As for Benjamin Smith's account...

Although plowing hadn't been done "in recent memory," surely the field had been plowed at SOME point between the 1775 and 1934. Perhaps originally they were all in a bag or box which rotted away, and the plowing scattered them in rough lines? Per that thought: was a large supply of flints part of the military stores known to have been in Concord? I think I also recall reading that muskets were hidden by covering them up in plow furrows - Is there any record of boxes or bags of flints being hidden the same way? (Mr. Bell - help!)

If flints were good for 12-24 shots or so, was there any reason for the Militia to change them during the fight on April 19th? How many volleys did they give the British at the Bridge? I'm no expert on the battle, but I don't recall reading about them firing that many. (Mr. Bell -- help again!)

Though - I suppose an intelligent officer may very well have given the order for all his men to change their flints before battle - is there any first hand account of such an order in the historical record? (if there is, it still wouldn't address G. T. Fitzpatrick's concerns...)

Lastly - when did the pasture become known as "the musterfield?" Was that due solely from the gathering of troops in '75? Had it been used for Militia mustering in the decades before the Revolution? Or after the Revolution? Or even just in the months of training right before the Revolution? If so, there may have been many opportunities to change or drop flints years before or after the war.

My point being, I guess, that it seems to me there are some other (at least plausible) explanations as to how the flints got there and why they were found in rows. As exciting as it might be, unless Mr Bohy or anyone else has found proof not mentioned in the article, I don't think it can be definitively said that these flints are a relic specific to April 19th 1775...

R. Doctorow

J. L. Bell said...

There was undoubtedly pressure to link these flints to the momentous 19 Apr 1775, and a more careful archeological project would have mapped out exactly where they were resting and thus confirmed the two long lines that Benjamin Smith perceived.

I don't know flintlocks well enough to say if these particular flints could be reknapped or if they were so worn down that officers would have told their men to just discard them to be safe, There were several hundred militiamen in the field above the North Bridge, and about a hundred flints found.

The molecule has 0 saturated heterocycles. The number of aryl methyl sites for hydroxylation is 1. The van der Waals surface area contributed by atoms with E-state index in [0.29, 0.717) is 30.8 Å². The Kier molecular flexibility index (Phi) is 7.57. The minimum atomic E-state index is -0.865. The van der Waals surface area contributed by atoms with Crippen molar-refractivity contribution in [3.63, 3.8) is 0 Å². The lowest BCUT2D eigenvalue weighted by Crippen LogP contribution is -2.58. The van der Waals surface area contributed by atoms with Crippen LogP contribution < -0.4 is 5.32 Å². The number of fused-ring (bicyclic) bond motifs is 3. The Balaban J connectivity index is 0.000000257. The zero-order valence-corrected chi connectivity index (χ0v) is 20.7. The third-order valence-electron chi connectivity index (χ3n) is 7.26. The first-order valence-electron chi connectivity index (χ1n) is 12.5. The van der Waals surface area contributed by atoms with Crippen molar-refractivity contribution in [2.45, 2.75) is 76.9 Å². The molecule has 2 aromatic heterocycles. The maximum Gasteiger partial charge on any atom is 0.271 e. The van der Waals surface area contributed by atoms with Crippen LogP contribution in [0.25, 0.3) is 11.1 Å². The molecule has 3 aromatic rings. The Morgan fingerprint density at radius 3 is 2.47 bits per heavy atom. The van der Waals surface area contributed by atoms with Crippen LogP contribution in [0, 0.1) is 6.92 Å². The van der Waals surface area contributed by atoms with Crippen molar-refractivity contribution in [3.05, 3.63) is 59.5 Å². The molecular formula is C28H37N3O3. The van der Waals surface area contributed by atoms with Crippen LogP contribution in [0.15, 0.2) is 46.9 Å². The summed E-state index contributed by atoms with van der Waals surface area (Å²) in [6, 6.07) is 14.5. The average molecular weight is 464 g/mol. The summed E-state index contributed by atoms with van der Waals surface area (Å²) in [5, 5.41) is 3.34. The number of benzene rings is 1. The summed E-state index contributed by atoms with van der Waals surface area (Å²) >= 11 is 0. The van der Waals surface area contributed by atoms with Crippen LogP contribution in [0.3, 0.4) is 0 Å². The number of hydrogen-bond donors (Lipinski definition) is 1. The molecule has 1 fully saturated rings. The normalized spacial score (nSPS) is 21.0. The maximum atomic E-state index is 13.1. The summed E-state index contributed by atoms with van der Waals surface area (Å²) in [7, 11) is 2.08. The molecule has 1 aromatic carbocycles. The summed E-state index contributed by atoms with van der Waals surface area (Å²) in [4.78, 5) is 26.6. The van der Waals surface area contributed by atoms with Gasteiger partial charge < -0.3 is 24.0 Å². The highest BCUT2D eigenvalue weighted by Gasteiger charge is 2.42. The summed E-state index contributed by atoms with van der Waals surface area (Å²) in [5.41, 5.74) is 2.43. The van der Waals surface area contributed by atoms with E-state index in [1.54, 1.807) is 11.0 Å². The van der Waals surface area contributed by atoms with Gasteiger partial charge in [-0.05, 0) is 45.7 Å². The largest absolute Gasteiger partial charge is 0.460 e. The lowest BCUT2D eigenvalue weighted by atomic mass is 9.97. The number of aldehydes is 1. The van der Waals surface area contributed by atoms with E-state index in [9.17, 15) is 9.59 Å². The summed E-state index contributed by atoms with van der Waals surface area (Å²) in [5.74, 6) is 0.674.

There are indeed stories of muskets being hidden in a plowed field at the Barrett farm. That was quite a distance from this site, however. And given the value of flints, I'd expect that anyone who'd buried a big bag of them in a field would retrieve them as soon as the British troops left town rather than let the field be replowed.

I don't know when the term "musterfield" came to be applied to that area. It could have followed the flint discovery. Or it could have preceded it, but the field might also have been used for regular militia musters, and the flints left behind then.

J. L. Bell said...

Here's something interesting. Samuel A. Drake wrote in his Old Landmarks and Historic Fields of Middlesex, published in 1876:
"The muster-field of the provincials is now owned by Mr. George Keyes, who has found flints such as were then used where the Americans stood in battle-array. Were they dropped there by some wavering spirit who feared to stain his soul with bloodshed, or were they discarded by some of sterner cast! — a Hayward, perhaps, who drew up his gun at the same moment the Briton levelled his own, and gave and received the death-shot.

"Mr. Keyes has also ploughed up a number of arrow-heads, axes, pestles, and other of the rude stone implements of the original owners of the soil, who kept faith with the white man as he had kept faith with them."